Archive for the 'Survival Gardening' Category

Edible Wild Plants: Chicory (Cichorium Intybus)

Chicory (Cichorium Intybus) has always been more of less popular in European countries, having been well known, apparently, to the early Romans. In the spring the leaves are gathered somewhat indiscriminately with dandelion-greens, having the same excessively bitter quality which some people find palatable in a potherb. The bitterness is somewhat reduced by cooking and […]

Edible Wild Plants: Muscadine (Vitis Rotundifolia)

Muscadine (Vitis rotundifolia) is a member of the grape family. It is native to much of North America and grows wild in roadsides and forests. It has been extensively cultivated since the 16th century. Its natural range is recognized in the following states of the US: Alabama, Arkansas, the Carolinas, Delaware, Florida, Georgia, Kentucky, Louisiana, […]

Wild Edible Plants: Wild Coffee (Triosteum Perfoliatum)

Wild Coffee (Triosteum Perfoliatum), also known as feverwort, late horse gentian, broad tinker’s weed. Protected in Massachusetts and Rhode Island. The fruit can be dried, roasted, ground, and used as a coffee substitute. Wild Coffee (Triosteum Perfoliatum) is a 2′ to 4′ tall woodland wildflower. It is a coarse plant with multiple erect stems that […]

How to Survive a Drought

While over half of the United States is experiencing a drought that threatens our nations breadbasket, many wonder what they can do to survive the current drought and prepare for the next one. One of the effects of droughts are dryness and lack of water. They are most commonly known to be in Africa. However, […]

Wild Edible Plants: Wood Sorrel (Oxalis Acetosella)

Wood Sorrel (Oxalis Acetosella) is an amazing wild edible, that has leaves and flowers that are best eaten raw. Commonly called sour grass, and often confused with “yellow clover”, Wood Sorrel is a sour treat that will quench your thirst, while you enjoy it as a trail side nibble. The familiar acid of the Wood Sorrels […]

Wild Edible Plants: New Jersey Tea (Ceanothus Americanus)

New Jersey Tea (Ceanothus Americanus) is probably one of our most famous of the native substitutes for oriental tea, and many writers speak of it as admirable, while others find it inferior. It contains no caffeine and is, therefore, not “bracing.” According to a tradition at least, this tea was in great demand during the […]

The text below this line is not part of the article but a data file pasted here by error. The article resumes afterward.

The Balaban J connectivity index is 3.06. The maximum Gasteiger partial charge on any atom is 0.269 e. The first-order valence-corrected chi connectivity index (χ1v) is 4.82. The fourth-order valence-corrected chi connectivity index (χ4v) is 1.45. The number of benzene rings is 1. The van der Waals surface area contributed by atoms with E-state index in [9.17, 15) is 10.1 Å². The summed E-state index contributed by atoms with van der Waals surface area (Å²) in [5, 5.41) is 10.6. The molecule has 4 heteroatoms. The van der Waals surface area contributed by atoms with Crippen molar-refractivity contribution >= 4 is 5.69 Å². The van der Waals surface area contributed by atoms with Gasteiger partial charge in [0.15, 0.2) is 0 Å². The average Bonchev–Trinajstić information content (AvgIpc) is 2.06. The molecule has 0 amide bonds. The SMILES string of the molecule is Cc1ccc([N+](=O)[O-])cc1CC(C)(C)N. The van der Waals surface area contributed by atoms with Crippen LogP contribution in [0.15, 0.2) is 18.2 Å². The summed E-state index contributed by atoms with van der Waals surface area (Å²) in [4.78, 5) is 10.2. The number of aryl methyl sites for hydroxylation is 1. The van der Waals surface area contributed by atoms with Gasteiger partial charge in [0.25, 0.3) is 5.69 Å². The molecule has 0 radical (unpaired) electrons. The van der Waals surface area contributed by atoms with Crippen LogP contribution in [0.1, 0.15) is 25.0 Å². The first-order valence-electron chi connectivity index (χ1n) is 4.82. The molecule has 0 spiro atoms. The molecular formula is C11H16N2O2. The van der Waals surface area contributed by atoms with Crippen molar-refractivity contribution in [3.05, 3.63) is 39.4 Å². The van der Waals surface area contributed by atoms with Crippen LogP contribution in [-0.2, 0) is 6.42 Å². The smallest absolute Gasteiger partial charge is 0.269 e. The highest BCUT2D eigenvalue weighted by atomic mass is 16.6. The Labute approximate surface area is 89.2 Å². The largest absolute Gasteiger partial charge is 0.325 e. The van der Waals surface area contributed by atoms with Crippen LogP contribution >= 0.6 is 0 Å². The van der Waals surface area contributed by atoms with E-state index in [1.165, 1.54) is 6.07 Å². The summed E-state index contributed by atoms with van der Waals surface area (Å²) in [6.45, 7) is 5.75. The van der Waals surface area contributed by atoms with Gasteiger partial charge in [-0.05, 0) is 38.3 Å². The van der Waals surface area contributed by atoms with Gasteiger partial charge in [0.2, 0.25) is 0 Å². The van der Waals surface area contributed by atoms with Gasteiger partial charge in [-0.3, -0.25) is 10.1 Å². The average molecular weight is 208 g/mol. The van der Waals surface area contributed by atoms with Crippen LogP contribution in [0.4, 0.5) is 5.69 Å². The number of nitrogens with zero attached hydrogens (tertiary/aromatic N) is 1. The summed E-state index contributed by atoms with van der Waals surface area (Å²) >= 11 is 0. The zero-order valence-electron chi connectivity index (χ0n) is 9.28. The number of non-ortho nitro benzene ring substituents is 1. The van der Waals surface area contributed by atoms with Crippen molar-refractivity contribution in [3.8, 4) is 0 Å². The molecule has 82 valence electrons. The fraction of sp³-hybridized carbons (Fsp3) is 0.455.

Edible Wild Plants: White Oak (Quercus Alba)

The White Oak (Quercus alba) is one of the pre-eminent hardwoods of eastern North America. It is a long-lived oak of the Fagaceae family, native to eastern North America and found from southern Quebec west to eastern Minnesota and south to northern Florida and eastern Texas. Specimens have been documented to be over 450 years […]

Wild Edible Plants: Purslane (Portulaca Oleracea)

The common Purslane or “Pusley”, made famous by Charles Dudley Warner, is no familiar that most people despise it as a mere weed. As a matter of fact, however, in many “victory-gardens” the crop of Purslane has more potential value for food than the ignorantly nursed or neglected planted crops. When cooked and seasoned like […]

Edible Wild Plants: Northern Wild Rice (Zizania Palustris L.)

Northern wild rice  (Zizania Palustris L.) is one of three species of wild rice that are native to North America. The species most commonly harvested as grain is the annual species Zizania palustris. Native Americans and non-Indians harvest wild rice by canoeing into a stand of plants, and bending the ripe grain heads with wooden sticks called knockers, so as to thresh the seeds into […]

Homemade Garden Compost: Natural Way to Make Food for Your Garden

Few things are better for your plants and for the environment than home-made garden compost, yet why is making it never quite as straightforward as the experts would have us believe? Perhaps unrealistic expectations, coupled with the modern desire for instant results, are mainly to blame. The commercial garden industry, anxious to sell us a […]

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